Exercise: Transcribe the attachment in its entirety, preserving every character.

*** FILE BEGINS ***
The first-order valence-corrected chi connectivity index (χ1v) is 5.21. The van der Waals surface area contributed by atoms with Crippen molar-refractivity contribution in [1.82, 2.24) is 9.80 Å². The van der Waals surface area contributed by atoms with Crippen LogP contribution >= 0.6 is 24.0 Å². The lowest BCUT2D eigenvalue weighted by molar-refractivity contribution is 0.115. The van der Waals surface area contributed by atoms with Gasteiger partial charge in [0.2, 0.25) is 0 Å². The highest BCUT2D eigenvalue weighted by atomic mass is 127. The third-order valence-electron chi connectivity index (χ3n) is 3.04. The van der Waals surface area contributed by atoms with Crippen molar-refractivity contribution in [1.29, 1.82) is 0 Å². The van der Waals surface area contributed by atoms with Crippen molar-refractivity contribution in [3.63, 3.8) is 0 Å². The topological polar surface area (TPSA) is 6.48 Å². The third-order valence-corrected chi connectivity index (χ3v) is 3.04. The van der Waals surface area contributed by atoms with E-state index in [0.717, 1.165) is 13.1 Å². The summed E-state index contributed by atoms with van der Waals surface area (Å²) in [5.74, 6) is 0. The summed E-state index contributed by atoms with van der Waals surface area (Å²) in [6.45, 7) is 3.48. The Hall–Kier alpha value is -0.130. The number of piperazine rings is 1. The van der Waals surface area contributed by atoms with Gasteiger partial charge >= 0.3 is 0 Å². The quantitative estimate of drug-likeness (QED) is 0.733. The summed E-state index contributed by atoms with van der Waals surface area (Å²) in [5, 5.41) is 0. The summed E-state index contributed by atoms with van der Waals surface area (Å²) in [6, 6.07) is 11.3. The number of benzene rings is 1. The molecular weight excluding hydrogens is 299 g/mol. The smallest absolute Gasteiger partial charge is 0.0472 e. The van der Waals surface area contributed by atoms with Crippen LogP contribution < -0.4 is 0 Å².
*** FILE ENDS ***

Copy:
The first-order valence-corrected chi connectivity index (χ1v) is 5.21. The van der Waals surface area contributed by atoms with Crippen molar-refractivity contribution in [1.82, 2.24) is 9.80 Å². The van der Waals surface area contributed by atoms with Crippen LogP contribution >= 0.6 is 24.0 Å². The lowest BCUT2D eigenvalue weighted by molar-refractivity contribution is 0.115. The van der Waals surface area contributed by atoms with Gasteiger partial charge in [0.2, 0.25) is 0 Å². The highest BCUT2D eigenvalue weighted by atomic mass is 127. The third-order valence-electron chi connectivity index (χ3n) is 3.04. The van der Waals surface area contributed by atoms with Crippen molar-refractivity contribution in [1.29, 1.82) is 0 Å². The van der Waals surface area contributed by atoms with Crippen molar-refractivity contribution in [3.63, 3.8) is 0 Å². The topological polar surface area (TPSA) is 6.48 Å². The third-order valence-corrected chi connectivity index (χ3v) is 3.04. The van der Waals surface area contributed by atoms with E-state index in [0.717, 1.165) is 13.1 Å². The summed E-state index contributed by atoms with van der Waals surface area (Å²) in [5.74, 6) is 0. The summed E-state index contributed by atoms with van der Waals surface area (Å²) in [6.45, 7) is 3.48. The Hall–Kier alpha value is -0.130. The number of piperazine rings is 1. The van der Waals surface area contributed by atoms with Gasteiger partial charge >= 0.3 is 0 Å². The quantitative estimate of drug-likeness (QED) is 0.733. The summed E-state index contributed by atoms with van der Waals surface area (Å²) in [5, 5.41) is 0. The summed E-state index contributed by atoms with van der Waals surface area (Å²) in [6, 6.07) is 11.3. The number of benzene rings is 1. The molecular weight excluding hydrogens is 299 g/mol. The smallest absolute Gasteiger partial charge is 0.0472 e. The van der Waals surface area contributed by atoms with Crippen LogP contribution < -0.4 is 0 Å².